Rutgers Reacts to Ferguson Verdict

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Photo by Alexandra Wepner

By Tatiana Vickerie

More than 450 students from Rutgers University marched through New Brunswick, Nov. 25 in reaction to the failure by a grand jury in Missouri to indict the police officer who shot an unarmed black teenager.

The teenager, 18-year-old Michael Brown, was shot and killed Aug. 9 by Police Officer Darren Wilson in Ferguson, Missouri. The details of the shooting were in dispute and a grand jury was convened to determine whether Wilson should be indicted. Prosecutor Robert McCullough announced Nov. 24 that the grand jury would not indict, triggering protests and some riots around the country. Since the protest, Darren Wilson officially resigned from the Ferguson Police Department.

Rutgers’ protest was one of many in the area, including one on Throop Avenue, the site of a police shooting in 2011, and one in Highland Park. A protest has been scheduled for tonight, which has caused the cancellation of the annual city tree lighting ceremony.

At Rutgers, protesters shouted, “The people united can never be defeated!” and “Justice for Michael Brown!” as they peacefully marched. “Wanted” fliers depicting other police officers, including Wilson, who have killed unarmed black men without an indictment were passed around.

The crowd consisted of individuals from different ethnic and racial backgrounds. Kaila Boulwar, a student organizer from Rutgers University, used a microphone to speak to protestors and discuss past cases police violence in New Brunswick.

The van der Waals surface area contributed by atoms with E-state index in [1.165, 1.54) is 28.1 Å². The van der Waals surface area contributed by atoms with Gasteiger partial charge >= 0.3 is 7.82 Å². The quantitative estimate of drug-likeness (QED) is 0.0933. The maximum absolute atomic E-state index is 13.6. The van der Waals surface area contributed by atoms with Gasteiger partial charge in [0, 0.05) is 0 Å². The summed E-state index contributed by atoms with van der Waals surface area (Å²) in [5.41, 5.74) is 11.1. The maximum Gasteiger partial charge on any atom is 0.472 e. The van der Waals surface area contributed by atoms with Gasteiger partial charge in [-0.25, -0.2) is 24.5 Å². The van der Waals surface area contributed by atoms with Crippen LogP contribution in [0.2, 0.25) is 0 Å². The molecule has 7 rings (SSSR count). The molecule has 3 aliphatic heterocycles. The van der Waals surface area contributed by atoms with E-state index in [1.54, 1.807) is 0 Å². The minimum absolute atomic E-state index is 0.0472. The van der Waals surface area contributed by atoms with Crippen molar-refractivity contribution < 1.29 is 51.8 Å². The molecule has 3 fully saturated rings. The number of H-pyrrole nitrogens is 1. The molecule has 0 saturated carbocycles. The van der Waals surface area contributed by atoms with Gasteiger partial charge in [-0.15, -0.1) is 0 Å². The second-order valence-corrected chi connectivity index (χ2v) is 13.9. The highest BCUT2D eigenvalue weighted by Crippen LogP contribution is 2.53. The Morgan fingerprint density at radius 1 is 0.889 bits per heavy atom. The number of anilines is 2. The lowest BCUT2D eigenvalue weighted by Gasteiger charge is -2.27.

Students said they participated to show their support for Brown and to seek reforms. Some offered their opinions on how New Brunswick can become a safer community by having police officers represent the demographic within the area.

“If the people that are there to protect look more like the people they’re protecting there would be less police brutality toward citizens,” said Jaylen Reynolds, a School of Arts and Science sophomore. “There would be more of a mutual understanding and less fear if the officers can better identify with the community they’re trying to protect.”

“I’m out here because I know that justice has not been served,” said Briana West, a School of Arts and Science senior. “Police brutality isn’t something that just happened in Ferguson. It’s sad to say that men of color everywhere have target on their back when it comes to the justice system.”

Once the protest ended, everyone joined together and put his or her fists up to symbolize solidarity.

“If we as a country stand together, we can put racism to an end,” said Ayana Wildgoose, a School of Arts and Science senior. “It’s encouraging to see people from different backgrounds come together and acknowledge that racism still exists.”

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